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OR in the News (selected articles)

Michard F, Thiele RH, Saugel B, Joosten A, Flick M, Khanna AK, Biais M, Bonhomme V, Buhre W, Cholley B, Constantin J-M, Futier E, Jaber S, Leone M, Preckel B, Reuter D, Schoettker P, Scheeren T, Sander M, Steiner LA, Treskatsch S, Zacharowski K, Afonso A, Arora L, Ault ML, Bartels K, Brown C, Brown D, Colquhoun D, Fink R, Gan TJ, Hanson N, Hyder O, Miller T, McEvoy M, Pearl R, Pirracchio R, Popovich M, Satyapriya S, Segal BS, Williams G: Wireless wearables for postoperative surveillance on surgical wards: a survey of 1158 anaesthesiologists in Western Europe and the USA. BJA Open 2022; 1

February 23, 2022

Several continuous monitoring solutions, including wireless wearable sensors, are available or being developed to improve patient surveillance on surgical wards. We designed a survey to understand the current perception and expectations of anaesthesiologists who, as perioperative physicians, are increasingly involved in postoperative care.
The survey was shared in 40 university hospitals from Western Europe and the USA.
From 5744 anaesthesiologists who received the survey link, there were 1158 valid questionnaires available for analysis. Current postoperative surveillance was mainly based on intermittent spot-checks of vital signs every 4e6 h in the USA (72%) and every 8e12 h in Europe (53%). A majority of respondents (91%) considered that continuous monitoring of vital signs should be available on surgical wards and that wireless sensors are preferable to tethered systems (86%). Most respondents indicated that oxygen saturation (93%), heart rate (80%), and blood pressure (71%) should be contin- uously monitored with wrist devices (71%) or skin adhesive patches (54%). They believed it may help detect clinical deterioration earlier (90%), decrease rescue interventions (59%), and decrease hospital mortality (54%). Opinions diverged regarding the impact on nurse workload (increase 46%, decrease 39%), and most respondents considered that the biggest implementation challenges are economic (79%) and connectivity issues (64%).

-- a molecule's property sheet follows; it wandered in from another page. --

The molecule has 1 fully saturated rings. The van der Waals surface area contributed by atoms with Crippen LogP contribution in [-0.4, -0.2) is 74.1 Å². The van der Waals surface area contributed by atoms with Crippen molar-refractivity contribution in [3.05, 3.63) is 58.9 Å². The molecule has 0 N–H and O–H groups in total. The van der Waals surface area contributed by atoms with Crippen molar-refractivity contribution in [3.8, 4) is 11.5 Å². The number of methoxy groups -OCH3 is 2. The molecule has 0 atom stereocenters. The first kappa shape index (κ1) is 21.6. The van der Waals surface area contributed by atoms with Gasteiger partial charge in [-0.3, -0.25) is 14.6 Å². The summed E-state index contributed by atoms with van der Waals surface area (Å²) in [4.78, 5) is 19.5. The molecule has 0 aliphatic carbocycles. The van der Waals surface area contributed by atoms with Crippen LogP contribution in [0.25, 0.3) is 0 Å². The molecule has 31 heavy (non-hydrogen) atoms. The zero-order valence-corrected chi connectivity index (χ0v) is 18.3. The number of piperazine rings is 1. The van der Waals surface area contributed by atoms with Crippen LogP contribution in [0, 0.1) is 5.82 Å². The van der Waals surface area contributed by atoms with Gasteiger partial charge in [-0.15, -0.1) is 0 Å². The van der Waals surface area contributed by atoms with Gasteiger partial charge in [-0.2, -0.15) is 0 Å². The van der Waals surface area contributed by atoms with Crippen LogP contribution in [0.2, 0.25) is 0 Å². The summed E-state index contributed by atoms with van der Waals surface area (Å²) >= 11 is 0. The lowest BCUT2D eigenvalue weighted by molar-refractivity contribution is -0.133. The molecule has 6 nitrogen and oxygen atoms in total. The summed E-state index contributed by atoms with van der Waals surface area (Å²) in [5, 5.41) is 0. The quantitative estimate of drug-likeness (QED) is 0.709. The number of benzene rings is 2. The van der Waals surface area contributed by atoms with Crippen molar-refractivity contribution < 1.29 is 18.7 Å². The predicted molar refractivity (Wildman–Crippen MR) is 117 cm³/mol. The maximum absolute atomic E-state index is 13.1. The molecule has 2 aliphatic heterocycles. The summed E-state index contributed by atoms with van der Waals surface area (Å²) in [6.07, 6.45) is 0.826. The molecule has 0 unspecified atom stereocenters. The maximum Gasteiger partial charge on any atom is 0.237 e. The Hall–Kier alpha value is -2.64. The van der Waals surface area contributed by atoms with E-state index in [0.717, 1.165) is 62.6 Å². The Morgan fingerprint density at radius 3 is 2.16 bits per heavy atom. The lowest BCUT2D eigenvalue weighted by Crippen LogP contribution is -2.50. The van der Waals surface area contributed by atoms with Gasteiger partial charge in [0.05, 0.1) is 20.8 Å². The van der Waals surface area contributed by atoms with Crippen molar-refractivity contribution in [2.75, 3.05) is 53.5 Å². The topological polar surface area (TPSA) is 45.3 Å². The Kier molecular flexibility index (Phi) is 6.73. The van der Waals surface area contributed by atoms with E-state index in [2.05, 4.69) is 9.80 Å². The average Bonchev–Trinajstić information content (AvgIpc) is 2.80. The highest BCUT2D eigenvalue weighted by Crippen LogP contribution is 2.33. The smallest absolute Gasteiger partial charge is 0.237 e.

Continuous monitoring of vital signs with wireless sensors is wanted by most anaesthesiologists from university hospitals in Western Europe and in the USA. They believe it may improve patient safety and outcome, but may also be challenging to implement because of cost and connectivity issues.
anaesthesiology; failure to rescue; monitoring; patient safety; postoperative complications; surgery; wearables